Google releases new artificial intelligence chip
Google has released the chip it has designed especially for artificial intelligence tasks.
The Tensor Processing Unit, which was announced in April last year, is capable of AI tasks such as machine learning and deep learning. The TPU is said to be able to process larger volumes of data, which will mean fewer servers would be required for the same workloads, and ultimately fewer new data centres will need to be built. On its blog at the time of unveiling, the company explained that if Google Search users used voice for search “just for three minutes a day and we ran deep neural nets for our speech recognition system on the processing units we were using, we would have had to double the number of Google data centers”.
In its latest blog, announcing the availability of the TPU, Google says that each Cloud TPU is capable of up to 180 teraflops of floating-point performance and 64 GB of high-bandwidth memory onto a single board. Such performance would be helpful to developers of AI systems, machine learning engineers and researchers, enabling them to iterate faster using the TPU, according to Google. The company provided a few example scenarios:
- Instead of waiting for a job to schedule on a shared compute cluster, you can have interactive, exclusive access to a network-attached Cloud TPU via a Google Compute Engine VM that you control and can customize.
- Rather than waiting days or weeks to train a business-critical ML model, you can train several variants of the same model overnight on a fleet of Cloud TPUs and deploy the most accurate trained model in production the next day.
- Using a single Cloud TPU and following this tutorial, you can train ResNet-50 to the expected accuracy on the ImageNet benchmark challenge in less than a day, all for well under $200.
Google says it will integrate a variety of other companies' chips into “high-performance CPUs”, including Intel Skylake, and Nvidia Tesla V100, alongside its Cloud TPU. The fee for using Cloud TPUs will be billed by the second at a rate of $6.50 per Cloud TPU per hour.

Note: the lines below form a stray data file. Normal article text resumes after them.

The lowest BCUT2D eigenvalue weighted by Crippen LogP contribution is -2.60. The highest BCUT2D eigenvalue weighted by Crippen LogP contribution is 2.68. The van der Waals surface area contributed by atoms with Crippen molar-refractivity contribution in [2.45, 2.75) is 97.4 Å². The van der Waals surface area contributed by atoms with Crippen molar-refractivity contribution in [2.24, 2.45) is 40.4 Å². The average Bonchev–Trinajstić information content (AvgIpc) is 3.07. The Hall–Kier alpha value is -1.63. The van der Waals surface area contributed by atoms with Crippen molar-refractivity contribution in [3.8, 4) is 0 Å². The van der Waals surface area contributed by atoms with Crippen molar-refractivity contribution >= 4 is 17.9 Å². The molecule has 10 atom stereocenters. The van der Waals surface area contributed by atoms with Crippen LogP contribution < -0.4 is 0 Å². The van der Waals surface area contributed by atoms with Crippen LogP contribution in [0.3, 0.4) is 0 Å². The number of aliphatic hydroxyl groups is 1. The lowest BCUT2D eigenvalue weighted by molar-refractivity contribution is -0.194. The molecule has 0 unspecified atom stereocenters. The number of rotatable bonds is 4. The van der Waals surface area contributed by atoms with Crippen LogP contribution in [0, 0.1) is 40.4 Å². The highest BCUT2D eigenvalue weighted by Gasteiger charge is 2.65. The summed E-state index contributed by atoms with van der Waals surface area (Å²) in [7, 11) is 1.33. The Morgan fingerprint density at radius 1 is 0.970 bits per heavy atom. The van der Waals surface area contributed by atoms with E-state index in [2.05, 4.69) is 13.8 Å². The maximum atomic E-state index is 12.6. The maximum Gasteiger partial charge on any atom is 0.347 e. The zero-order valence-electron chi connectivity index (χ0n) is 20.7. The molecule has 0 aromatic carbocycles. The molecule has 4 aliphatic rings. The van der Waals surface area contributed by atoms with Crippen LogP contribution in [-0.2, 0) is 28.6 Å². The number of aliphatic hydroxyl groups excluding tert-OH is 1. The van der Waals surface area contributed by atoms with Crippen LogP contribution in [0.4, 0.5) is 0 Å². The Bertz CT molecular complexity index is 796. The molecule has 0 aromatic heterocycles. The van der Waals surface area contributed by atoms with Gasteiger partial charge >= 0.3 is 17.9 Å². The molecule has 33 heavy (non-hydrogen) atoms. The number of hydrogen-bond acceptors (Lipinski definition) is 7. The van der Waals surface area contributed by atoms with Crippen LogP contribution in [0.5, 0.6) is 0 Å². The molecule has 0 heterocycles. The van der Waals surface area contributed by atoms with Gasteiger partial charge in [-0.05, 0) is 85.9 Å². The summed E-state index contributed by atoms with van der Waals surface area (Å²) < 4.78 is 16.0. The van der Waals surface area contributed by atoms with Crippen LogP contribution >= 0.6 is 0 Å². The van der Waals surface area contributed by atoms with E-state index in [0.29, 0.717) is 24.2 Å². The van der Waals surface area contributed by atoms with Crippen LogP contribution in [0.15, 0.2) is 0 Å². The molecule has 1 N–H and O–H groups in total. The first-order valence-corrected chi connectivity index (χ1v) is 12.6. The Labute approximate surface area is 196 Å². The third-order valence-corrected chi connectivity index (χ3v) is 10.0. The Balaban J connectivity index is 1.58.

A couple of companies which have been partnering with Google to be among the first users of the TPU are investment firm Two Sigma, and self-driving vehicle developer Lyft. Alfred Spector, CTO, Two Sigma, says:
“We made a decision to focus our deep learning research on the cloud for many reasons, but mostly to gain access to the latest machine learning infrastructure. Google Cloud TPUs are an example of innovative, rapidly evolving technology to support deep learning, and we found that moving TensorFlow workloads to TPUs has boosted our productivity by greatly reducing both the complexity of programming new models and the time required to train them. Using Cloud TPUs instead of clusters of other accelerators has allowed us to focus on building our models without being distracted by the need to manage the complexity of cluster communication patterns.”
Anantha Kancherla, head of software, self-driving level 5, Lyft, says:
“Since working with Google Cloud TPUs, we've been extremely impressed with their speed—what could normally take days can now take hours. Deep learning is fast becoming the backbone of the software running self-driving cars. The results get better with more data, and there are major breakthroughs coming in algorithms every week. In this world, Cloud TPUs help us move quickly by incorporating the latest navigation-related data from our fleet of vehicles and the latest algorithmic advances from the research community.”
Level 5 refers to standards outlined by the SAE, the international engineers' association. Level 0 is for no self-driving capabilities at all; level 5 means the vehicle does not require a human driver – it can drive itself.